Chesterton Tribune



Burns Harbor TIF board receives work plan for Westport Site

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Representatives from Holladay Properties presented a detailed work plan for the Westport Planned Unit Development (PUD) at the Burns Harbor Redevelopment Commission meeting Wednesday.

The RDC hired Holladay Properties in May to be the master developer on the 32-acres across from the Town Hall on Ind. 149. The parcel contains 28-acres recently acquired from the Duneland School Corporation and the 4-acre site of Food Truck Square.

A.J. Monroe, of Holladay, said the plan is a way of articulating how the company will prepare plans for the site over the next 14-months with the end goal being that the land is ready for sale and the Town has a set of buildable plans for it.

The plan shows each step of the process, who is responsible for it, when certain boards or commissions will need to take action, and on what dates deliverables are forthcoming. Monroe said the next deliverable the RDC will see is a PUD ordinance platting/market study of the property and the associated scope of work and fees by Friday, July 19. After that, work slows down until the Burns Harbor Comprehensive Plan is updated in August.

Following the Comprehensive Plan Update is contract approval for the PUD/ordinance platting and market study and an 8-week visioning phase by the project team. In November, an 8-week PUD concept plan phase begins. Holladay plans to have the completed concept plan and receive feedback from the Plan Commission by March 2020 and apply for the primary plat in April 2020.

Food Truck Square

Board member Toni Biancardi reported Food Truck Square next week will have the regular activities: music, a bounce house, and food. Leroy’s is confirmed as a food vendor, and Los Mamacitas is planned, but not yet confirmed.

Biancardi said the Chamber has thrown around some new ideas--including having a touch-a-truck event, holding a bags tournament, and making smores. Biancardi also said she asked the Chamber to ramp up promoting FTS on Facebook.

RDC President Eric Hull noted attendance was good last month, until rain started. The Board agreed to “ride it out and see how it goes” this year with FTS, which sparked a discussion.

Burns Harbor resident Sarah Oudman asked if they meant riding out the Chamber’s management of FTS or the event itself--Board member Ray Poparad said the event itself.

Hull noted that Oudman may see the fun happening at the events but doesn’t see the bills that come in, and FTS brings in absolutely no revenue: “You’ve got expenses. There is nothing that is offsetting those expenses.”

Hull said this year the RDC spent less than $10,000 on FTS, but in previous years has spent approximately $20,000., also without profit. Hull and Poparad said the RDC has to consider whether or not FTS is the best use of available funds, or if the community could benefit from that money elsewhere. “As long as there’s participation, we can continue to support it, to a point, but where do you draw the line? How long to you keep putting money in it if you’re not recouping any money?”, Hull said.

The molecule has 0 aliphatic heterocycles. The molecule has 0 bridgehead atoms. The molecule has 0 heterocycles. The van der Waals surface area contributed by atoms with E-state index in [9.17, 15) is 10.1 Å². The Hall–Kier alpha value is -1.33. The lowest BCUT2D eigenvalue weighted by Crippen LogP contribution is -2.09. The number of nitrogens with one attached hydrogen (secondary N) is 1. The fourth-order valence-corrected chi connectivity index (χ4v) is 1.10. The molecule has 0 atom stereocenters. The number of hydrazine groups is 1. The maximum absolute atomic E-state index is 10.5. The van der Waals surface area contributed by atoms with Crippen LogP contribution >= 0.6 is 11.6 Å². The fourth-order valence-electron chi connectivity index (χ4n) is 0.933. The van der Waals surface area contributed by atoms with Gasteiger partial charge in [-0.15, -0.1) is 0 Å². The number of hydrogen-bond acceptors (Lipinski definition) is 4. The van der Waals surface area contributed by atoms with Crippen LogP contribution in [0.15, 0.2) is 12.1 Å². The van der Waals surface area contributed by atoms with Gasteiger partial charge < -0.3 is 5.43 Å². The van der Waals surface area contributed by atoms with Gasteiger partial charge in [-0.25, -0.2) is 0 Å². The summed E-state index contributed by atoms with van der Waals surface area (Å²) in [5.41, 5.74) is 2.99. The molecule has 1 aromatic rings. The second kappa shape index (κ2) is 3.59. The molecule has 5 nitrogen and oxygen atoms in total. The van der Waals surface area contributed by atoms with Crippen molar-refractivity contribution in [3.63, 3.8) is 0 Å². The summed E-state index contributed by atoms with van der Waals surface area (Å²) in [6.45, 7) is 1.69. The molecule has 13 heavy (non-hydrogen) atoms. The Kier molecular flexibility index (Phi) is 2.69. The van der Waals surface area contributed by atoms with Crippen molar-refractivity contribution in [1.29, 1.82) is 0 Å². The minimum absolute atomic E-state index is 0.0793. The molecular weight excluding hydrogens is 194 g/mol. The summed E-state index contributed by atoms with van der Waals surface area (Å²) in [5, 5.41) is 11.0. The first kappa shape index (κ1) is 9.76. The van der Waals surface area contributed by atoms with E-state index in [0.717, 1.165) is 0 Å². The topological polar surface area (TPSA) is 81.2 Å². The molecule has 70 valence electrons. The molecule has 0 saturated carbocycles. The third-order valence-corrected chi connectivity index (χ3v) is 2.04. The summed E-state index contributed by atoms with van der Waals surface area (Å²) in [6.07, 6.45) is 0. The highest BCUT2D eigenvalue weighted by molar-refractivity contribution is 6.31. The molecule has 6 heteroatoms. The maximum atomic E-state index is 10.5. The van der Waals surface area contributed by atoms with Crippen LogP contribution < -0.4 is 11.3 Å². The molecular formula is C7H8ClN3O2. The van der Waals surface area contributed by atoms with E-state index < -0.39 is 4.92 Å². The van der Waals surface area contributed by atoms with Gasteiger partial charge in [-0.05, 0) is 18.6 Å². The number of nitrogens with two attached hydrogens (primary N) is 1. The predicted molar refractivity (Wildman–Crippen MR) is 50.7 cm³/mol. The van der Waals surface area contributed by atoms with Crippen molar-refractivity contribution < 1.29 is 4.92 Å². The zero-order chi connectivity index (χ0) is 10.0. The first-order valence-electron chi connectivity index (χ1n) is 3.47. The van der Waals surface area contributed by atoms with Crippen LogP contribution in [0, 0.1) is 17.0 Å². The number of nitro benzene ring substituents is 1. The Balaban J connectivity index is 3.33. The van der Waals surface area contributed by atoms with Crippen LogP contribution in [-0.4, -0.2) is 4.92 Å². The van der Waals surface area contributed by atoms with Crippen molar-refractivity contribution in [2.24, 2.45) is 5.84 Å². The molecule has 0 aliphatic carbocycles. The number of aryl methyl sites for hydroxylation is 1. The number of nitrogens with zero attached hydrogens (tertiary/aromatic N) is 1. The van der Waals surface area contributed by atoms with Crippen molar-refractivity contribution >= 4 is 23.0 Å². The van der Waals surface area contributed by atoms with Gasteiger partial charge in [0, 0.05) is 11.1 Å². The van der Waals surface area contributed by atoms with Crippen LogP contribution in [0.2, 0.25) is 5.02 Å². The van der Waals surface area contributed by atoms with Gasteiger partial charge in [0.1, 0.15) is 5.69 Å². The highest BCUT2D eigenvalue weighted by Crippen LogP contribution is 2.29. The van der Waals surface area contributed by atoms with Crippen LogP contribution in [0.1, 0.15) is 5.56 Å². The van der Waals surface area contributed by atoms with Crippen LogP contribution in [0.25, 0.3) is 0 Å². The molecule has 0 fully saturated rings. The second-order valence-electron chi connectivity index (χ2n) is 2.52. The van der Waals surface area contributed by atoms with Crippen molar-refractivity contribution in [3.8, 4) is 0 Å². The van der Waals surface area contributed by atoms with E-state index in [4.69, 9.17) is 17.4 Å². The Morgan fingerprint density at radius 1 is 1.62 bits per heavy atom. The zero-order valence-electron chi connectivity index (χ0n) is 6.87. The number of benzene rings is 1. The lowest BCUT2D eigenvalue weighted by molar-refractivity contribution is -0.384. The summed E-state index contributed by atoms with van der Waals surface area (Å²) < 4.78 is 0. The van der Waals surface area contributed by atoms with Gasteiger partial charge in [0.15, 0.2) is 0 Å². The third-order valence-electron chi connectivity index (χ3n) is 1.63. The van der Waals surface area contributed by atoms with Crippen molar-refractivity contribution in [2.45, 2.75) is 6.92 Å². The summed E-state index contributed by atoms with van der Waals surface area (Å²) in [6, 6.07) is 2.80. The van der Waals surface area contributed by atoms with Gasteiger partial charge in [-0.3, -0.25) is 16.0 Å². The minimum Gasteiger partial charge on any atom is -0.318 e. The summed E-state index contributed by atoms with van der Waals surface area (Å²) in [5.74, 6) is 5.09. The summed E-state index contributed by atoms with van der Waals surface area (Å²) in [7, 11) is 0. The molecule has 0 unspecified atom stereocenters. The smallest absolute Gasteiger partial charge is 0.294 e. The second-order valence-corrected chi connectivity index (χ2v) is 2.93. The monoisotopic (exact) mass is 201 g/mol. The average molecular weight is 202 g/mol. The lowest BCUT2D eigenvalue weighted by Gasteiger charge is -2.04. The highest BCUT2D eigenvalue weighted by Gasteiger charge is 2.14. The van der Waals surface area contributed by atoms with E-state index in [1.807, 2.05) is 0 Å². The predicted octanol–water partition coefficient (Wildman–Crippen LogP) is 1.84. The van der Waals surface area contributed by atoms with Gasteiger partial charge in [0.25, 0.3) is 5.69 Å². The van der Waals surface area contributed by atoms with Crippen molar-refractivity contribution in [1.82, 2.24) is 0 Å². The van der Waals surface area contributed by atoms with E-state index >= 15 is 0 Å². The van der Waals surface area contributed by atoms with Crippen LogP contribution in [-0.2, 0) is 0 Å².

DSC Contribution

Clerk-treasurer Jane Jordan reported the Board’s twice-yearly donation of some of its Tax Increment Financing (TIF) revenue to the Duneland School Corporation has hit a hitch since state law mandated new school budget practices.

Jordan said she used to calculate how much money the Redevelopment Commission contributed to DSC based on how hard DSC’s capital projects fund was hit by lost property tax income from the Burns Harbor TIF area. Since a state law mandated the consolidation of all of DSC’s separate funds into two large funds, calculating the sum that way isn’t possible.

The Board directed RDC Attorney Clay Patton to contact DSC to coordinate how the donations are calculated going forward. The Board’s next payment is due Aug. 15, per the agreement with DSC. The last payment was approximately $54,000 in February.

Marquette Greenway

Karnerblue Consultant Tina Rongers reported she’s complying with requirements related to the RDC’s grants for the Burns Harbor portion of the Marquette Greenway Trail while she waits to hear from SEH of Indiana about design documents that are scheduled to be done this month.

Rongers said she’s continuing with quarterly reports related to the Congestion, Mitigation, and Air Quality (CMAQ) grant, and she’s started receiving communication about getting reimbursements from the Department of Natural Resources Recreational Trails Program (RTP). She’s still waiting on the guidelines for the Next Level Trails Grant.

In related business, the Board approved a $10,200 lump-sum contract with SEH for an environmental study on 50-acres of land the Town is getting from ArcelorMittal as a donation for Phase 1 of the Greenway. “We need this to protect our assets before we take possession of the land,” Patton said. The most recent study ArcelorMittal commissioned on the land was in 2016.

Good of the Order

Board member Brad Enslen asked Rongers to look into the details of funding for Transit-Oriented Developments. Rongers said she isn’t sure how Burns Harbor could qualify, but she has looked into it before and will continue researching.

The RDC received its June TIF revenue ($501,348.13) and tax abatement fees ($267,070.89).



Posted 7/12/2019




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